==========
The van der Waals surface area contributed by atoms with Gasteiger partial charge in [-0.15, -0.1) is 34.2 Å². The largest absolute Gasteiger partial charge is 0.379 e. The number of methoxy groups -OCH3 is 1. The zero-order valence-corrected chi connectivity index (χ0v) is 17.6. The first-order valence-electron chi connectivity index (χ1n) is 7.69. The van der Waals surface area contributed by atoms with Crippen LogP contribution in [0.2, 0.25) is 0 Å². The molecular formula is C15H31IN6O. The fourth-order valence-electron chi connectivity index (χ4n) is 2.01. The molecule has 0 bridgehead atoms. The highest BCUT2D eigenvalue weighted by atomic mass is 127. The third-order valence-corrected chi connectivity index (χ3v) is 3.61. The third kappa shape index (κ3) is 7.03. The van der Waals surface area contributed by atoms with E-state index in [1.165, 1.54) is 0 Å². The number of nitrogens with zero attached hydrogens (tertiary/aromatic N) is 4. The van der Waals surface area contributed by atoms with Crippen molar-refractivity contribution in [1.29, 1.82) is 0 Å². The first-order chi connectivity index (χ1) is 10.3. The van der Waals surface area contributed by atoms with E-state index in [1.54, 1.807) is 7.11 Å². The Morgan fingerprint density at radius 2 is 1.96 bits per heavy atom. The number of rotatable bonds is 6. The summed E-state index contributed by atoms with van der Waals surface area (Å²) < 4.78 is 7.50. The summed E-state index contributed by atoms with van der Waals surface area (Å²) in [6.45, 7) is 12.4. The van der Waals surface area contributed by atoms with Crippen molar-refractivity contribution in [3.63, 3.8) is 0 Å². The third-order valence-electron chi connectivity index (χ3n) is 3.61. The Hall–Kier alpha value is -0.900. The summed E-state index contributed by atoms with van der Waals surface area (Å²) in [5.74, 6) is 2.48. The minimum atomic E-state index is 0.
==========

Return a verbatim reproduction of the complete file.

The van der Waals surface area contributed by atoms with Gasteiger partial charge in [-0.15, -0.1) is 34.2 Å². The largest absolute Gasteiger partial charge is 0.379 e. The number of methoxy groups -OCH3 is 1. The zero-order valence-corrected chi connectivity index (χ0v) is 17.6. The first-order valence-electron chi connectivity index (χ1n) is 7.69. The van der Waals surface area contributed by atoms with Crippen LogP contribution in [0.2, 0.25) is 0 Å². The molecular formula is C15H31IN6O. The fourth-order valence-electron chi connectivity index (χ4n) is 2.01. The molecule has 0 bridgehead atoms. The highest BCUT2D eigenvalue weighted by atomic mass is 127. The third-order valence-corrected chi connectivity index (χ3v) is 3.61. The third kappa shape index (κ3) is 7.03. The van der Waals surface area contributed by atoms with E-state index in [1.165, 1.54) is 0 Å². The number of nitrogens with zero attached hydrogens (tertiary/aromatic N) is 4. The van der Waals surface area contributed by atoms with Crippen molar-refractivity contribution in [1.29, 1.82) is 0 Å². The first-order chi connectivity index (χ1) is 10.3. The van der Waals surface area contributed by atoms with E-state index in [1.54, 1.807) is 7.11 Å². The Morgan fingerprint density at radius 2 is 1.96 bits per heavy atom. The number of rotatable bonds is 6. The summed E-state index contributed by atoms with van der Waals surface area (Å²) < 4.78 is 7.50. The summed E-state index contributed by atoms with van der Waals surface area (Å²) in [6.45, 7) is 12.4. The van der Waals surface area contributed by atoms with Crippen molar-refractivity contribution in [3.63, 3.8) is 0 Å². The third-order valence-electron chi connectivity index (χ3n) is 3.61. The Hall–Kier alpha value is -0.900. The summed E-state index contributed by atoms with van der Waals surface area (Å²) in [5.74, 6) is 2.48. The minimum atomic E-state index is 0.